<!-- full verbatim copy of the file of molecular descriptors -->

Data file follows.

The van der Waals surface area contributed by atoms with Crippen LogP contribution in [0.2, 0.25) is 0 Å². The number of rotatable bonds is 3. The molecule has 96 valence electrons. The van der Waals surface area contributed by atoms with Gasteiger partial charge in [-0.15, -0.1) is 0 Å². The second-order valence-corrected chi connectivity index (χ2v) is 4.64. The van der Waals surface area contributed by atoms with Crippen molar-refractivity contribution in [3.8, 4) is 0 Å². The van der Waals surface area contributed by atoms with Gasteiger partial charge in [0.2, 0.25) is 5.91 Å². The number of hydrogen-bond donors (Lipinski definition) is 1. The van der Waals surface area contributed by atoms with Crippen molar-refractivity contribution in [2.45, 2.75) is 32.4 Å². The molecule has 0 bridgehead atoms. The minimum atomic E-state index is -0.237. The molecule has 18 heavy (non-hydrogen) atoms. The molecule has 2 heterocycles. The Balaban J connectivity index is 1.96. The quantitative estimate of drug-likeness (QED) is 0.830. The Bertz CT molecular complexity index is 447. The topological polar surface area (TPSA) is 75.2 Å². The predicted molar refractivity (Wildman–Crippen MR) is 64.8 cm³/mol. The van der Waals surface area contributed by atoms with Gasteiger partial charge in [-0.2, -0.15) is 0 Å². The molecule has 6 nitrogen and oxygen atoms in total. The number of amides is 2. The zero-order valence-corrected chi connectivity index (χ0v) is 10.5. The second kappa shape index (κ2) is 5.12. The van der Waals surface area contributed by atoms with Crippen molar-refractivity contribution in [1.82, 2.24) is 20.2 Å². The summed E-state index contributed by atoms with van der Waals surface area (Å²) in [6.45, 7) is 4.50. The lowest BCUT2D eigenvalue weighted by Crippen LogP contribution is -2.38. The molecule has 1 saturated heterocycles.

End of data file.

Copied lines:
The van der Waals surface area contributed by atoms with Crippen LogP contribution in [0.2, 0.25) is 0 Å². The number of rotatable bonds is 3. The molecule has 96 valence electrons. The van der Waals surface area contributed by atoms with Gasteiger partial charge in [-0.15, -0.1) is 0 Å². The second-order valence-corrected chi connectivity index (χ2v) is 4.64. The van der Waals surface area contributed by atoms with Crippen molar-refractivity contribution in [3.8, 4) is 0 Å². The van der Waals surface area contributed by atoms with Gasteiger partial charge in [0.2, 0.25) is 5.91 Å². The number of hydrogen-bond donors (Lipinski definition) is 1. The van der Waals surface area contributed by atoms with Crippen molar-refractivity contribution in [2.45, 2.75) is 32.4 Å². The molecule has 0 bridgehead atoms. The minimum atomic E-state index is -0.237. The molecule has 18 heavy (non-hydrogen) atoms. The molecule has 2 heterocycles. The Balaban J connectivity index is 1.96. The quantitative estimate of drug-likeness (QED) is 0.830. The Bertz CT molecular complexity index is 447. The topological polar surface area (TPSA) is 75.2 Å². The predicted molar refractivity (Wildman–Crippen MR) is 64.8 cm³/mol. The van der Waals surface area contributed by atoms with Gasteiger partial charge in [-0.2, -0.15) is 0 Å². The molecule has 6 nitrogen and oxygen atoms in total. The number of amides is 2. The zero-order valence-corrected chi connectivity index (χ0v) is 10.5. The second kappa shape index (κ2) is 5.12. The van der Waals surface area contributed by atoms with Crippen molar-refractivity contribution in [1.82, 2.24) is 20.2 Å². The summed E-state index contributed by atoms with van der Waals surface area (Å²) in [6.45, 7) is 4.50. The lowest BCUT2D eigenvalue weighted by Crippen LogP contribution is -2.38. The molecule has 1 saturated heterocycles.